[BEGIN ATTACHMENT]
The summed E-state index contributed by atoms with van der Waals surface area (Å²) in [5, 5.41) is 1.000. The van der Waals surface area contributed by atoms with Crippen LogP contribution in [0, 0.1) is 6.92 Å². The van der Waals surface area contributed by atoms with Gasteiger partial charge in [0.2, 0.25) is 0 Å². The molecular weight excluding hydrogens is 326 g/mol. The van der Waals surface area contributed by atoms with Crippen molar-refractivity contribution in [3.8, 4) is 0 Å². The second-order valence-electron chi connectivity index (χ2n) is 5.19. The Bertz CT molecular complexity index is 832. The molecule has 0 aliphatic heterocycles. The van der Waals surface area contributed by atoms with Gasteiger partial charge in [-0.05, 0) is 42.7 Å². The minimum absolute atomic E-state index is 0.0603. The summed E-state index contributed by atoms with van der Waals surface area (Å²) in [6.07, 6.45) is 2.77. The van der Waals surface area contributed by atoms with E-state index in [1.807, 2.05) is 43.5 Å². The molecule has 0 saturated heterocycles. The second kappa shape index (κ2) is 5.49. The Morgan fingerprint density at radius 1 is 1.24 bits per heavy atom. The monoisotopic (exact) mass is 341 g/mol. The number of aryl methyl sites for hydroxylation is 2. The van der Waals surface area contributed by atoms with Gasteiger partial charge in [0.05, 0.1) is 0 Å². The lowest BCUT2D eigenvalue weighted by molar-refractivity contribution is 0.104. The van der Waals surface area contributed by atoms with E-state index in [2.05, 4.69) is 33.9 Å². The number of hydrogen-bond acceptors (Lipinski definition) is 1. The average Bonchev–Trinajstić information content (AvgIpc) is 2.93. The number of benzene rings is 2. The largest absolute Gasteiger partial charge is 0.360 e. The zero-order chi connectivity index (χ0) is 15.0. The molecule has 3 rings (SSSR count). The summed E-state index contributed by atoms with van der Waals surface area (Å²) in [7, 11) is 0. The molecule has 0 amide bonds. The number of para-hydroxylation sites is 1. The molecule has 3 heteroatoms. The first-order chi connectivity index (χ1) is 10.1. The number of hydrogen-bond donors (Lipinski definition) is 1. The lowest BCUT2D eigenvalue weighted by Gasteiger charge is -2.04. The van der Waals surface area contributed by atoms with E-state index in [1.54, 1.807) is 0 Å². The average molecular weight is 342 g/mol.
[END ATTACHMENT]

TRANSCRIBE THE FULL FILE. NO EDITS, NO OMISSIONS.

The summed E-state index contributed by atoms with van der Waals surface area (Å²) in [5, 5.41) is 1.000. The van der Waals surface area contributed by atoms with Crippen LogP contribution in [0, 0.1) is 6.92 Å². The van der Waals surface area contributed by atoms with Gasteiger partial charge in [0.2, 0.25) is 0 Å². The molecular weight excluding hydrogens is 326 g/mol. The van der Waals surface area contributed by atoms with Crippen molar-refractivity contribution in [3.8, 4) is 0 Å². The second-order valence-electron chi connectivity index (χ2n) is 5.19. The Bertz CT molecular complexity index is 832. The molecule has 0 aliphatic heterocycles. The van der Waals surface area contributed by atoms with Gasteiger partial charge in [-0.05, 0) is 42.7 Å². The minimum absolute atomic E-state index is 0.0603. The summed E-state index contributed by atoms with van der Waals surface area (Å²) in [6.07, 6.45) is 2.77. The van der Waals surface area contributed by atoms with E-state index in [1.807, 2.05) is 43.5 Å². The molecule has 0 saturated heterocycles. The second kappa shape index (κ2) is 5.49. The Morgan fingerprint density at radius 1 is 1.24 bits per heavy atom. The monoisotopic (exact) mass is 341 g/mol. The number of aryl methyl sites for hydroxylation is 2. The van der Waals surface area contributed by atoms with Gasteiger partial charge in [0.05, 0.1) is 0 Å². The lowest BCUT2D eigenvalue weighted by molar-refractivity contribution is 0.104. The van der Waals surface area contributed by atoms with E-state index in [2.05, 4.69) is 33.9 Å². The number of hydrogen-bond acceptors (Lipinski definition) is 1. The average Bonchev–Trinajstić information content (AvgIpc) is 2.93. The number of benzene rings is 2. The largest absolute Gasteiger partial charge is 0.360 e. The zero-order chi connectivity index (χ0) is 15.0. The molecule has 3 rings (SSSR count). The summed E-state index contributed by atoms with van der Waals surface area (Å²) in [7, 11) is 0. The molecule has 0 amide bonds. The number of para-hydroxylation sites is 1. The molecule has 3 heteroatoms. The first-order chi connectivity index (χ1) is 10.1. The number of hydrogen-bond donors (Lipinski definition) is 1. The lowest BCUT2D eigenvalue weighted by Gasteiger charge is -2.04. The van der Waals surface area contributed by atoms with E-state index in [1.54, 1.807) is 0 Å². The average molecular weight is 342 g/mol.